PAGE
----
A qualitative study on the feasibility and acceptability of institutionalizing health technology assessment in Malawi

Joseph Mfutso-Bengo, Faless Jeremiah, Florence Kasende-Chinguwo, Wingston Ng'ambi, Nthanda Nkungula, Isabel Kazanga-Chiumia, Mercy Juma, Marlen Chawani, Jobiba Chinkhumba, Pakwanja Twea, Emily Chirwa, Kate Langwe, Gerald Manthalu, Lucky Gift Ngwira, Dominic Nkhoma, Tim Colbourn, Paul Revill, Mark Sculpher

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OBJECTIVE: The objective of this study was to assess the feasibility and acceptability of institutionalizing Health Technology Assessment (HTA) in Malawi. METHODS: This study employed a document review and qualitative research methods, to understand the status of HTA in Malawi. This was complemented by a review of the status and nature of HTA institutionalization in selected countries.Qualitative research employed a Focus Group Discussion (FGD ) with 7 participants, and Key Informant Interviews (KIIs) with12 informants selected based on their knowledge and expertise in policy processes related to HTA in Malawi.Data extracted from the literature was organized in Microsoft Excel, categorized according to thematic areas and analyzed using a literature review framework. Qualitative data from KIIs and the FGD was analyzed using a thematic content analysis approach. RESULTS: Some HTA processes exist and are executed through three structures namely: Ministry of Health Senior Management Team, Technical Working Groups, and Pharmacy and Medicines Regulatory Authority (PMRA) with varyingdegrees of effectiveness.The main limitations of current HTA mechanisms include limited evidence use, lack of a standardized framework for technology adoption, donor pressure, lack of resources for the HTA process and technology acquisition, laws and practices that undermine cost-effectiveness considerations. KII and FGD results showed overwhelming demand for strengthening HTA in Malawi, with a stronger preference for strengthening coordination and capacity of existing entities and structures. CONCLUSION: The study has shown that HTA institutionalization is acceptable and feasible in Malawi. However, the current committee based processes are suboptimal to improve efficiency due to lack of a structured framework. A structured HTA framework has the potential to improve processes in pharmaceuticals and medical technologies decision-making.In the short to medium term, HTA capacity building should focus on generating demand and increasing capacity in cost-effectiveness assessments. Country-specific assessments should precede HTA institutionalization as well as recommendations for new technology adoptions.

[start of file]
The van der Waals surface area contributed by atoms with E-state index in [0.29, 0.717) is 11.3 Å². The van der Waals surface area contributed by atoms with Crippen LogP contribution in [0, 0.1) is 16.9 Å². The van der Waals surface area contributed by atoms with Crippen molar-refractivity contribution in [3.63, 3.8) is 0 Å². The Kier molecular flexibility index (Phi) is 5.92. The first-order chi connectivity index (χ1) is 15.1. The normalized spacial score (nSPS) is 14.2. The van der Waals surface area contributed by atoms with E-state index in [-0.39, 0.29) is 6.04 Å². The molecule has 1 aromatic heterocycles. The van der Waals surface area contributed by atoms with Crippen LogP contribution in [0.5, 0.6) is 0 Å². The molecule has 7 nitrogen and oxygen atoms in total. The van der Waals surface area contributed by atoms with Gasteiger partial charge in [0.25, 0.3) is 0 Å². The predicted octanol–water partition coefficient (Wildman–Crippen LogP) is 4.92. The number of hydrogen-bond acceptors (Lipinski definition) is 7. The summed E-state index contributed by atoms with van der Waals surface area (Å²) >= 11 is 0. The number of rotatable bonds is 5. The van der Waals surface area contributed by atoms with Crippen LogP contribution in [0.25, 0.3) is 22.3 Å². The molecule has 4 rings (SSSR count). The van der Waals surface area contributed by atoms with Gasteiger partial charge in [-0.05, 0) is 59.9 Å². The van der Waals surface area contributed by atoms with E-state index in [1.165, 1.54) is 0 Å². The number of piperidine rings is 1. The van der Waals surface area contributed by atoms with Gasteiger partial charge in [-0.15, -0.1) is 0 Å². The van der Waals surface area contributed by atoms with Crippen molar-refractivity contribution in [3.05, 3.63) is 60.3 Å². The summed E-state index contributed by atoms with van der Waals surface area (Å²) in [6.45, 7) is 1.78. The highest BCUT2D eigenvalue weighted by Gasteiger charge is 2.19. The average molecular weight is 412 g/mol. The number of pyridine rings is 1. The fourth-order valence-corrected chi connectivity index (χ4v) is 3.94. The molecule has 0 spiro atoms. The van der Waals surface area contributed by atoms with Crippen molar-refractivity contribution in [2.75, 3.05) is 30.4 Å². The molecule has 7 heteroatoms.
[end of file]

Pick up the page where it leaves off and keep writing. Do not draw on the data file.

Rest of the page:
Original languageEnglish
Article number353
Number of pages13
JournalBMC Health Services Research
Issue number1
Publication statusPublished - 11 Apr 2023

Bibliographical note

© 2023. The Author(s).


  • Decision making
  • Health technology
  • Health technology assessment
  • Institutionalization
  • Malawi
  • Sub-Saharan Africa

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